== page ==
Your Facebook page is all set up and ready for action. You built a following, and now you’re wondering what is it all for? Are you really getting traffic to the point of sale site the way you need to? Are you actually making salesand seeing any money come in from all of this? Do all those “likes” really mean anything of significance or are they hollow? Does it all translate into being something that is actually worth your resources, or just an elaborate game?
Being real for a second, Facebook fans are pretty easy to compile. The key is not about grabbing the most fans, but rather the right fans. The quality of your audience does make a big difference. In the beginning, any fan will do because your main focus is to look like you have a ton of activity. How you are perceived matters. Once a base of followers is built up though, what are they really worth to you? Thanks to Jessica Lee and a friend who shared survey data from over 4,000 respondents, there are some metrics that demonstrate the actual value of Facebook fans which reinforces two principles – not all fans are created equally, and a good fan is money in the bank.
Before diving into the numbers, the data collected was from B2C companies alone and not B2B’s. How it may correlate to B2B type companies is something that is going to require more research. That is something we are really looking forward to seeing.
* Fans are 41% more likely to recommend a product they like to their friends than non-fans.
* Fans have a brand loyalty exceeding that of non-fans by 28%
* The average fan that “likes” items spends $71.84 more than non-fans on average.
The value of a fan goes beyond those numbers however, and likes on Facebook are not all equal as we stated earlier. If you already have a well recognized strong brand name outside of Facebook, likes tend to mean a little less. You generally already had a fan base before ever launching a Facebook campaign, and the likes you have tend to be in large part from people that are already using your product. One also has to consider the value of fan interaction when a company has an established fan base prior to Facebook. In this type of case, engagement is more toward customer support. It may not be directly making sales, but keeping existing customers happy and informed does indirectly help sales.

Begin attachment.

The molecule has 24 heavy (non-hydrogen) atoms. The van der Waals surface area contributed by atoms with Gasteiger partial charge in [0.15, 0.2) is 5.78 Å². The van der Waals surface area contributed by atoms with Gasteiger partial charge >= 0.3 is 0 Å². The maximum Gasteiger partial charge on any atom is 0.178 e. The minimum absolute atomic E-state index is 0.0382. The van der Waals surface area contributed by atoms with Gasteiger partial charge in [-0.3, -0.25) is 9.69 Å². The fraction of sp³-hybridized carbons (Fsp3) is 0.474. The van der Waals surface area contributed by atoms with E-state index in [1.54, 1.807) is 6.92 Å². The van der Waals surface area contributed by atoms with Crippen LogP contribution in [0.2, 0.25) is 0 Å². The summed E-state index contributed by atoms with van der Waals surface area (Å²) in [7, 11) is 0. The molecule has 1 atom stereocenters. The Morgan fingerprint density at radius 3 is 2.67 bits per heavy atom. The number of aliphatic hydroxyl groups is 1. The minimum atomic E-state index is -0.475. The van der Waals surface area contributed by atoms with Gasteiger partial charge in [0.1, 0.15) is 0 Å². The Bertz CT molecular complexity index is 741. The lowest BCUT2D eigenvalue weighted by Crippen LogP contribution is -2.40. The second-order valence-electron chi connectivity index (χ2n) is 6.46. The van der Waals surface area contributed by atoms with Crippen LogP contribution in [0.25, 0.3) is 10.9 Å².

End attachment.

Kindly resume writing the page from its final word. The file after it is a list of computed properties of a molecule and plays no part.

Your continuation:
A Fan that “likes” an item once per year and visits the page maybe once every five weeks is not a terribly valuable commodity. What you are looking for are fans that may visit about every two weeks and “like” around ten items each year. Then the analysis can go even further into how many friends your fans have. The more friends they have, the more people there are that potentially see their “likes” making them more valuable. The reach of a particular person liking an item is important – the greater their reach, the more valuable their likes are.
The best strategy going forward with any serious Facebook campaign is to seek outside help to provide some insight into who your fans are and what they are really doing for you? You need answers two important questions like whether or not your fans can actually afford what you are selling? If they cannot, how valuable are they to you? How do you get the sporadically active fan more active? Is your fan base too big to manage on your own and is that a possible reason why you are not converting as much as your raw numbers would indicate you should be? These are all issues your professional SMM can analyze and act on to get you the best results.
In the final analysis, your fans are only as good as you compel them to be. Getting a ton of “likes” is good and valuable in a certain sense, but there is a lot of gray area between getting someone to hit the like button and visiting your site – and then opening up their wallet. Don’t discount Facebook like so many people do thinking it’s a fad or that some other network will knock them off. If you’re missing out on Facebook, you’re missing out on selling to the world.